“We have designed a comprehensive social plan to ensure we make a positive difference in the Rustenburg and labour sending areas, creating at least the same number of new jobs as may be affected as part of the restructuring,” Anglo says. Already the multinational has two significant programmes.

At entry level the Zimele enterprise development and investment initiative fund creates and develops commercially viable and sustainable small and medium enterprises (SMEs). This includes those in mining communities, some of the most dysfunctional in the country, as revealed after last year’s Marikana tragedy. This sort of programme may be best suited to the workforce of which the majority has few skills apart from those needed for mining.

One element of Anglo’s plans – to facilitate new businesses in its supply chain – may be the most sustainable. The reason is that it offers a ready market for these firms, a strong motivation on the multinational’s part for the supply of quality products and services and on-the-job guidance.

Assisting former miners in their mostly rural ‘home’ areas, which range from the former Transkei to Mozambique, will be the greater challenge.

At the other end of the scale the company’s Entrepreneur Internship Programme (EIP) aims to provide ‘accelerated learning experience for high potential entrepreneurs’. In short, the internships aim to provide a boost to those already part of the formal economy that show the potential to rapidly expand their businesses and create jobs.

It combines experiential learning with industry exposure, mentoring and networking. “By the end of the EIP experience you will be able to develop a detailed go-to-market business plan that can be implemented and provides the foundation to run a successful business innovation with strong growth opportunities,” the global miner argues.

Selection criteria are strict. Apart from a tertiary education qualification and three years work experience, candidates are tested for entrepreneurial aptitude, innovation as well as leadership qualities.

While there is no quick fix to meaningfully eating into employment over the short-term through start-ups – at the very least it makes a dent – the debate continues whether small businesses or bigger corporate firms have the most potential in terms of creating jobs.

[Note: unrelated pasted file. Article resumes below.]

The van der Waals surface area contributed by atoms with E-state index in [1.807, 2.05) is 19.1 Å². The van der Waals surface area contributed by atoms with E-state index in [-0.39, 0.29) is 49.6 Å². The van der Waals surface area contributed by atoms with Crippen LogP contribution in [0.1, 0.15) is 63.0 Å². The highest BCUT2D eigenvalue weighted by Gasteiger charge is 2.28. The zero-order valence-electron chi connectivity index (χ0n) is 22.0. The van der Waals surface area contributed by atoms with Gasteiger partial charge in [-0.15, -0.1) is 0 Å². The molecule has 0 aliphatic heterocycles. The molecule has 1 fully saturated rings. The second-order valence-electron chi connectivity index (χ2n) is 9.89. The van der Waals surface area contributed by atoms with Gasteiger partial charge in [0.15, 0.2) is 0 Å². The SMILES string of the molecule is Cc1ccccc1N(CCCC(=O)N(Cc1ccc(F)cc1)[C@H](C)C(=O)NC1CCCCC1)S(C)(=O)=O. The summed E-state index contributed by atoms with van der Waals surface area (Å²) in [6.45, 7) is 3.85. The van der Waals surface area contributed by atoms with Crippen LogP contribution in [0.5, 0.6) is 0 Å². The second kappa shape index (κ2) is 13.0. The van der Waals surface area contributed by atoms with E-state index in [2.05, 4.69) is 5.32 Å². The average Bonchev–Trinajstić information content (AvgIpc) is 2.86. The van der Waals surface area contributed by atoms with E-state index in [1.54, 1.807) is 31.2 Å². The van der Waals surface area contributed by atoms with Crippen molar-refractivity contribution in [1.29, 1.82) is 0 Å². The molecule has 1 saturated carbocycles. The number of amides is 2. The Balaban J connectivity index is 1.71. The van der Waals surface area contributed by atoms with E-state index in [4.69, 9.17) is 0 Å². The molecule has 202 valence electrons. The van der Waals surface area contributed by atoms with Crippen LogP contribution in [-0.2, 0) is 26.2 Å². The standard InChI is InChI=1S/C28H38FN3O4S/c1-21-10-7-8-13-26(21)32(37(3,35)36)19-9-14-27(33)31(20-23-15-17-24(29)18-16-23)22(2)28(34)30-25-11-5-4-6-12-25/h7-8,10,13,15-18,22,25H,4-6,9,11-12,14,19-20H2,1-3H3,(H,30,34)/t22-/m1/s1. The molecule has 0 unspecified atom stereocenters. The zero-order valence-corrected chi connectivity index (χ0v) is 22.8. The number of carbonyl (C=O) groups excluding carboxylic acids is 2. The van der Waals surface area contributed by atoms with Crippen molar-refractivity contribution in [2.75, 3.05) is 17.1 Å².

According to the Economist the evidence suggests small businesses have limited scope to create employment. However, free marketers argue otherwise. Even the Department of Trade and Industry in SA has said small, medium and micro enterprises (SMMEs) contribute up to 34% of the country’s GDP.

Of course the answer may lie with big and small businesses. After all, most big businesses were once small businesses. For corporate SA the challenge is to grow organically, offer contracts to new businesses and keep investing in sustainable entrepreneurship programmes.

Another beneficiary of SAB KickStart, Lerato Motsepe, now has the confidence to consider rolling out her corporate and retail confectionary business Tiers of Delight nationally.

“At the beginning I saw myself as a start-up baking cakes. I now see myself as a businessperson who could get into any kind of business,” Motsepe says.

At first glance mobile phone service provider MTN follows a traditional entrepreneurship approach as part of corporate social investment. The cash value of these programmes (R117 million) is bigger than most, but in line with what one would expect from a major mobile communications company in an emerging market.

“Our aim is to provide support up to the point where they are profitable and sustainable,” MTN says. “This is achieved through the provision of mentorship, support, advice and procurement from emerging entrepreneurs.”

Possibly more significant for MTN as a corporate entrepreneurship model, even if it is less significant in terms of funds spent, is a dovetailing of its SME business strategy and entrepreneurship. The convergence of earnings and education address takes place in the firm’s entry level, or SME, business package.

This occurs through the distribution of the MTN terprise customer magazine to those on SME packages. Recent articles include Seven Steps to Starting a Business, Selecting the Best Smartphone for your Business, and Managing Customer Service.

Upcoming small business courses are also regularly publicised. For many big corporates the business of expanding products and services into the emerging start-up market might be the most effective kind of entrepreneurship training.



From → Transformation, Youth